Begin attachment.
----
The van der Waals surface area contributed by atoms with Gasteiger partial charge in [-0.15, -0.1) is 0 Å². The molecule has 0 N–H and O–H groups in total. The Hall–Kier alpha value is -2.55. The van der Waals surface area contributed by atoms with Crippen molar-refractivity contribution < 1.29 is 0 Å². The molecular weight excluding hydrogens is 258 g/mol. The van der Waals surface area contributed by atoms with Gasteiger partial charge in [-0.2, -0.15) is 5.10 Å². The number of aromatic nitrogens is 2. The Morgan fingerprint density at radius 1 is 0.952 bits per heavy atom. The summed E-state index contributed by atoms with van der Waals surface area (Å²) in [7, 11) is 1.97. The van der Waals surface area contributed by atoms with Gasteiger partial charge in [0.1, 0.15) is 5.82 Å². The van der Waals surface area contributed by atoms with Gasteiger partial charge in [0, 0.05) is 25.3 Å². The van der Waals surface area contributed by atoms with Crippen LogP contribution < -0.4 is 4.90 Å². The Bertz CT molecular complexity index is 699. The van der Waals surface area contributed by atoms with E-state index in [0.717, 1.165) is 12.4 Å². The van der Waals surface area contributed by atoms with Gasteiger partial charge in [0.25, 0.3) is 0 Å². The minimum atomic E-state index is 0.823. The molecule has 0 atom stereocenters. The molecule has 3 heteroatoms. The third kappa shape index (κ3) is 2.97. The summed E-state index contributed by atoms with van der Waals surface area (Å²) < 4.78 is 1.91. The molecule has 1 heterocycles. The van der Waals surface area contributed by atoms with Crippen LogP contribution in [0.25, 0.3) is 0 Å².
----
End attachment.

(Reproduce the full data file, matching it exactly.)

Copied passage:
The van der Waals surface area contributed by atoms with Gasteiger partial charge in [-0.15, -0.1) is 0 Å². The molecule has 0 N–H and O–H groups in total. The Hall–Kier alpha value is -2.55. The van der Waals surface area contributed by atoms with Crippen molar-refractivity contribution < 1.29 is 0 Å². The molecular weight excluding hydrogens is 258 g/mol. The van der Waals surface area contributed by atoms with Gasteiger partial charge in [-0.2, -0.15) is 5.10 Å². The number of aromatic nitrogens is 2. The Morgan fingerprint density at radius 1 is 0.952 bits per heavy atom. The summed E-state index contributed by atoms with van der Waals surface area (Å²) in [7, 11) is 1.97. The van der Waals surface area contributed by atoms with Gasteiger partial charge in [0.1, 0.15) is 5.82 Å². The van der Waals surface area contributed by atoms with Gasteiger partial charge in [0, 0.05) is 25.3 Å². The van der Waals surface area contributed by atoms with Crippen LogP contribution < -0.4 is 4.90 Å². The Bertz CT molecular complexity index is 699. The van der Waals surface area contributed by atoms with E-state index in [0.717, 1.165) is 12.4 Å². The van der Waals surface area contributed by atoms with Gasteiger partial charge in [0.25, 0.3) is 0 Å². The minimum atomic E-state index is 0.823. The molecule has 0 atom stereocenters. The molecule has 3 heteroatoms. The third kappa shape index (κ3) is 2.97. The summed E-state index contributed by atoms with van der Waals surface area (Å²) < 4.78 is 1.91. The molecule has 1 heterocycles. The van der Waals surface area contributed by atoms with Crippen LogP contribution in [0.25, 0.3) is 0 Å².